Among writers associated with Halloween, Edgar Allan Poe is arguably the one whose prose and poems are most often read this time of year. Yet Poe himself was unlikely aware of the holiday. If he were, he certainly would have noted in his letters awareness of the Robert Burns poem of 1785, or reading about Halloween and its traditions in periodicals of his time. Newspapers and magazines, after all, were his bread and butter. But there’s no mention at all of Halloween in his works. Poe died in 1849, and a brief study of American newspapers of the period would support a theory that he didn’t know much if anything about Halloween because observance of the holiday didn’t really take off in America until after 1850.
The Library of Congress’ “Chronicling America” service is a great resource for finding answers. At first only referenced in stories about the crimes of Burke and Hare occurring on October 31, the words “Halloween,” “Hallowe’en” and even “All Hallow’s Eve,” appear infrequently in American newspapers of the eighteen twenties and thirties. Other than Burns’ poem being referenced in a story about Christmas in Virginia’s Phenix Gazette in late 1832, it’s not until a brief mention in an 1836 issue of “Ladey Book” (aka Godey’s Magazine) that festivities of the day are given more than a passing reference [note: the author mistakenly credits “Ladey’s Book” as the earliest mention, which, as shown previously with Phenix Gazette, is not the case].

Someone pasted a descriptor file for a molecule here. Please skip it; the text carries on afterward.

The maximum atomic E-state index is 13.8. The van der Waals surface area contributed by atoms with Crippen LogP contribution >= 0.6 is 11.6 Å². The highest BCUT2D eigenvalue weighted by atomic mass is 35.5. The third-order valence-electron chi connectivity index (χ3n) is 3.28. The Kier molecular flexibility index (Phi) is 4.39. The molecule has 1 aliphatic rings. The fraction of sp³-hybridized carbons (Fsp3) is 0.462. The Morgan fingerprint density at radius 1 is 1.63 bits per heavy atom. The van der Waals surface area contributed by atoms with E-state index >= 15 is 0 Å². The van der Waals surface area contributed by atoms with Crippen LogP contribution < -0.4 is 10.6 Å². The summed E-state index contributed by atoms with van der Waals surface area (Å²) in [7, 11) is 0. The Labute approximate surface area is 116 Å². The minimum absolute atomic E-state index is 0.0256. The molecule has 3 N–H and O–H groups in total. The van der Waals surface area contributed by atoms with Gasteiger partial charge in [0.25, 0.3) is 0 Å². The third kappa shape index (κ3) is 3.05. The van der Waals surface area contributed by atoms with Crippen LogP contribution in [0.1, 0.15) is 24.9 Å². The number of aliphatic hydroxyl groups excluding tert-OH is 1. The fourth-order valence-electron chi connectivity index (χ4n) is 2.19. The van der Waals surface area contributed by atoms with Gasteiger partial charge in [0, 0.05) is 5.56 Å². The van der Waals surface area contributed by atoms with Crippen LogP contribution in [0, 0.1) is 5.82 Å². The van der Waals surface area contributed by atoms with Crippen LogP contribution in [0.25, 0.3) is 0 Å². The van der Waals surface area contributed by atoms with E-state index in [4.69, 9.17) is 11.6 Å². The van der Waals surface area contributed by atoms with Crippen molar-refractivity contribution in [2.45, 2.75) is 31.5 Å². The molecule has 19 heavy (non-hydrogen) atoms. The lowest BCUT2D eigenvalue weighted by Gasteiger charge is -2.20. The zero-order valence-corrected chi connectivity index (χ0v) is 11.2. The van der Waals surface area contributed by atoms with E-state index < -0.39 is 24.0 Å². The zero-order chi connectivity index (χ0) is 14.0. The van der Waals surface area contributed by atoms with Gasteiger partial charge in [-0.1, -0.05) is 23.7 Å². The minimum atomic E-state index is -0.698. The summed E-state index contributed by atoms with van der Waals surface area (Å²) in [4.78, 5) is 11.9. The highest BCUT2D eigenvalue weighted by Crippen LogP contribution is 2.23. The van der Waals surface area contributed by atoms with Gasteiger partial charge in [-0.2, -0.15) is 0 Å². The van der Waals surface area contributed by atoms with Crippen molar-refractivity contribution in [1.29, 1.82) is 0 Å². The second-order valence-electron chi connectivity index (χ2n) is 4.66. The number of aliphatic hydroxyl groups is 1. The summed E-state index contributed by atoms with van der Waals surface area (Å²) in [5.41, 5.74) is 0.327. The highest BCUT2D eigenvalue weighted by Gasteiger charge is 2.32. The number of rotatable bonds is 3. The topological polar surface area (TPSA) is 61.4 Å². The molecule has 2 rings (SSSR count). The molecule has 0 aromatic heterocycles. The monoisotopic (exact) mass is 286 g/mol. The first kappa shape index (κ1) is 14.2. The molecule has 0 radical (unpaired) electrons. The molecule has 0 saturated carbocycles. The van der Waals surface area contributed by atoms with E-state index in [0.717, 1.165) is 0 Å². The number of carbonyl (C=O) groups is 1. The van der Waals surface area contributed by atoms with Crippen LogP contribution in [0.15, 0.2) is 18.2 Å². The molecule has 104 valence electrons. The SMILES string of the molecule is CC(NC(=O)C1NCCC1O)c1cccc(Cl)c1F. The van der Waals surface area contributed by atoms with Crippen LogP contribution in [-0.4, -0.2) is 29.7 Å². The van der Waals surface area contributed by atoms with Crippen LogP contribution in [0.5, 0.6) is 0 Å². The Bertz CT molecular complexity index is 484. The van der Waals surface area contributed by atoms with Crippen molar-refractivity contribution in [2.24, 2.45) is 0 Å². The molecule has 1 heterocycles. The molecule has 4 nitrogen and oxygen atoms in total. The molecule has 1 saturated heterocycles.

But in November of 1848, in a story in New Orleans’ Daily Crescent Gazette, Halloween is finally discussed by a journalist in some detail:
“The Eve of All Hallows, or Hallow E’en, is a memorable day throughout all Scotland ; but it is regarded more as a festival, which is consecrated to the interests of lads and lassies, and the revelation of the future destinies of loves, than a commemoration of the virtues of the saints. Many a foolish rite is performed more for amusement than from any real expectations of lifting up the veil of futurity and discovering things to come.”
There’s no mention of ghosts and witches, however. Nothing of the supernatural we have come to associate with Halloween. More in line with Burns’ poem, really.
It wouldn’t be until 1850 that one negative aspect of the holiday — as Americans have come to know it at least — is mentioned: mischief. One writer in The New York Daily Tribune of November first that year, makes it clear his or her disdain for the day.
“HALLOWE’EN — Last night, the closing night of the month, was an anniversary which is now almost entirely disregarded in these parts — the old festival of Hallowe’en or All Hallow’s Eve, still duly reverenced in England and Scotland, as well as in some portions of our own country. Its celebration here, however, has regenerated into the practice of all sorts of mischief; the only spirits abroad are imps of fun and fancy…”
It’s the first reference (that I could find at least) that mentions “spirits” of any kind (human as they are). The article ends:
“The sober sense of our community, however, is making way against these relics of ancestral customs and the Eve, with all its more innocent rites of maids that practice mysterious spells to get sight of their future husbands faces, will soon pass out of all memory except such as lives forever in the hale, warm and homely fireside pictures of Burns.”